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Inter- and intra-animal variation in the integrative properties of stellate cells in the medial entorhinal cortex

  1. Hugh Pastoll
  2. Derek L Garden
  3. Ioannis Papastathopoulos
  4. Gülşen Sürmeli
  5. Matthew F Nolan  Is a corresponding author
  1. Centre for Discovery Brain Sciences, University of Edinburgh, United Kingdom
  2. The Alan Turing Institute, United States
  3. School of Mathematics, Maxwell Institute and Centre for Statistics, University of Edinburgh, United Kingdom
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Cite this article as: eLife 2020;9:e52258 doi: 10.7554/eLife.52258

Abstract

Distinctions between cell types underpin organizational principles for nervous system function. Functional variation also exists between neurons of the same type. This is exemplified by correspondence between grid cell spatial scales and the synaptic integrative properties of stellate cells (SCs) in the medial entorhinal cortex. However, we know little about how functional variability is structured either within or between individuals. Using ex-vivo patch-clamp recordings from up to 55 SCs per mouse, we found that integrative properties vary between mice and, in contrast to the modularity of grid cell spatial scales, have a continuous dorsoventral organization. Our results constrain mechanisms for modular grid firing and provide evidence for inter-animal phenotypic variability among neurons of the same type. We suggest that neuron type properties are tuned to circuit-level set points that vary within and between animals.

eLife digest

The brain consists of many types of cells that are specialised to perform different tasks. This is similar to how different groups of people will have different responsibilities in a large company. But within each group with the same role, individual employees will also do their jobs in different ways. Does the same apply to the brain? In other words, do individual neurons of the same type – with the same role – process information differently?

To find out, Pastoll et al. studied stellate cells in the mouse brain: these neurons take their name from their distinctive star-shaped arrays of projections, and they work together in groups known as modules to help animals navigate their environment. To determine whether stellate cells differ between mice, and how they might differ within a single animal, Pastoll et al. measured the activity of more than 800 stellate cells in more than two dozen individuals.

The results revealed that stellate cells process the same information differently between mice, which may contribute to variations in behaviour across the species. But even within an individual, stellate cells also showed differences in information processing. In fact, the properties of the stellate cells within each mouse varied along a continuum. This discovery rules out several previous theories on how stellate cells form the modules that support navigation.

The work by Pastoll et al. helps to understand how the brain supports thinking and memory. In the long term, these findings could also have implications for treating brain disorders, as they suggest that variations between people in the properties of their neurons could lead to variations in drug response. Researchers may need to take inter-individual differences into account when planning experiments, and ultimately when designing drugs.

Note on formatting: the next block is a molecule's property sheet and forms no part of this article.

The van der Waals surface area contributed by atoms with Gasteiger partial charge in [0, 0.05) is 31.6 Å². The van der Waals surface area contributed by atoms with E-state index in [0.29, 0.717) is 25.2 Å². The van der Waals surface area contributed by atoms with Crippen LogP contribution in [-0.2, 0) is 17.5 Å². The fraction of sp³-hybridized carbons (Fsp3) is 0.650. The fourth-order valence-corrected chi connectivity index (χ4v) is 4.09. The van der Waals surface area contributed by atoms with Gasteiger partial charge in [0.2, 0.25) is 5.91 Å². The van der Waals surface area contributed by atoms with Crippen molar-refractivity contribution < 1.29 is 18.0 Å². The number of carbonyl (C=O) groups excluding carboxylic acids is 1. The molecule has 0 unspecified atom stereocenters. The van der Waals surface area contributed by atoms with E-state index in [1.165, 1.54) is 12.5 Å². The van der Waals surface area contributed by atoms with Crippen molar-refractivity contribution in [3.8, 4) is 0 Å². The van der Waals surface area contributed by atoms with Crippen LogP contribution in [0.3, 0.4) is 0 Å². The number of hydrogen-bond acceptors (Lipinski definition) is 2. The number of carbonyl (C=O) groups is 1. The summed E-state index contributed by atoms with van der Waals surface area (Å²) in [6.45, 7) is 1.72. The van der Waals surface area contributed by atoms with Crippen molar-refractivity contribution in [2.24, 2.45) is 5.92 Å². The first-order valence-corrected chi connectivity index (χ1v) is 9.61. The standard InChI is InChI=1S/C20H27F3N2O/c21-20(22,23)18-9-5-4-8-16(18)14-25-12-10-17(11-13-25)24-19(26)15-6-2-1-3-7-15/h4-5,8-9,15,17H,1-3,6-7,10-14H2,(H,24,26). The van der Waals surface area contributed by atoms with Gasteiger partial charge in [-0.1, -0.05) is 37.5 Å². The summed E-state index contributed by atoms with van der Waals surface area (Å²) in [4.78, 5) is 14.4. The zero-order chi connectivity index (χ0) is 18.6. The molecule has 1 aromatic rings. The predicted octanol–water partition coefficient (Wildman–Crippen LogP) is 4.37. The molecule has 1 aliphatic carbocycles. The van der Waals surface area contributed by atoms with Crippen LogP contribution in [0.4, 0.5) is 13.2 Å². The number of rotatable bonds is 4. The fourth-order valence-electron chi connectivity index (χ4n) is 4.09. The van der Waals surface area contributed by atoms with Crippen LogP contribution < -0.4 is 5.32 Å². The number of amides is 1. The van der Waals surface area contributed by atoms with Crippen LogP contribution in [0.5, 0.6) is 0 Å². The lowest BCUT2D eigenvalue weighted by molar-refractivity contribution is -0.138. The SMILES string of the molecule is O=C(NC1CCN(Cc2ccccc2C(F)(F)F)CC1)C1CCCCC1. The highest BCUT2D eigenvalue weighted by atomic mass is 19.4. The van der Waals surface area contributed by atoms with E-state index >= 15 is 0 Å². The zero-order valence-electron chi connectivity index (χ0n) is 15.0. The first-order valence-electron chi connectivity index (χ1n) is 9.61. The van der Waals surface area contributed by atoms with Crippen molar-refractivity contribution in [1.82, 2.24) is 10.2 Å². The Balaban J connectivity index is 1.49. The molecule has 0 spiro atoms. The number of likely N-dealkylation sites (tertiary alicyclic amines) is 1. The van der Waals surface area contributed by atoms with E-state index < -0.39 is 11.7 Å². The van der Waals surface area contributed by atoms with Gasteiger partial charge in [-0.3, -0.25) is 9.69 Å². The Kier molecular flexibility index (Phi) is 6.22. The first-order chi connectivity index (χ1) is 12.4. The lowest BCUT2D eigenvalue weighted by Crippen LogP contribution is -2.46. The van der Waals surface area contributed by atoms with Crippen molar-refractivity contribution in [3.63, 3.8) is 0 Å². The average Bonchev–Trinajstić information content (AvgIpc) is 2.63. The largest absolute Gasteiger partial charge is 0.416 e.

Introduction

The concept of cell types provides a general organizing principle for understanding biological structures including the brain (Regev et al., 2017; Zeng and Sanes, 2017). The simplest conceptualization of a neuronal cell type, as a population of phenotypically similar neurons with features that cluster around a single set point (Wang et al., 2011b), is extended by observations of variability in cell type features, suggesting that some neuronal cell types may be conceived as clustering along a line rather than around a point in a feature space (Cembrowski and Menon, 2018; O'Donnell and Nolan, 2011Figure 1A). Correlations between the functional organization of sensory, motor and cognitive circuits and the electrophysiological properties of individual neuronal cell types suggest that this feature variability underlies key neural computations (Adamson et al., 2002; Angelo et al., 2012; Fletcher and Williams, 2019; Garden et al., 2008; Giocomo et al., 2007; Kuba et al., 2005; O'Donnell and Nolan, 2011). However, within-cell type variability has typically been deduced by combining data obtained from multiple animals. By contrast, the structure of variation within individual animals or between different animals has received little attention. For example, apparent clustering of properties along lines in feature space could reflect a continuum of set points, or could result from a small number of discrete set points that are obscured by inter-animal variation (Figure 1B). Moreover, although investigations of invertebrate nervous systems show that set points may differ between animals (Goaillard et al., 2009), it is not clear whether mammalian neurons exhibit similar phenotypic diversity (Figure 1B). Distinguishing these possibilities requires many more electrophysiological observations for each animal than are obtained in typical studies.

Figure 1 with 5 supplements see all
Classification and variability of neuronal cell types.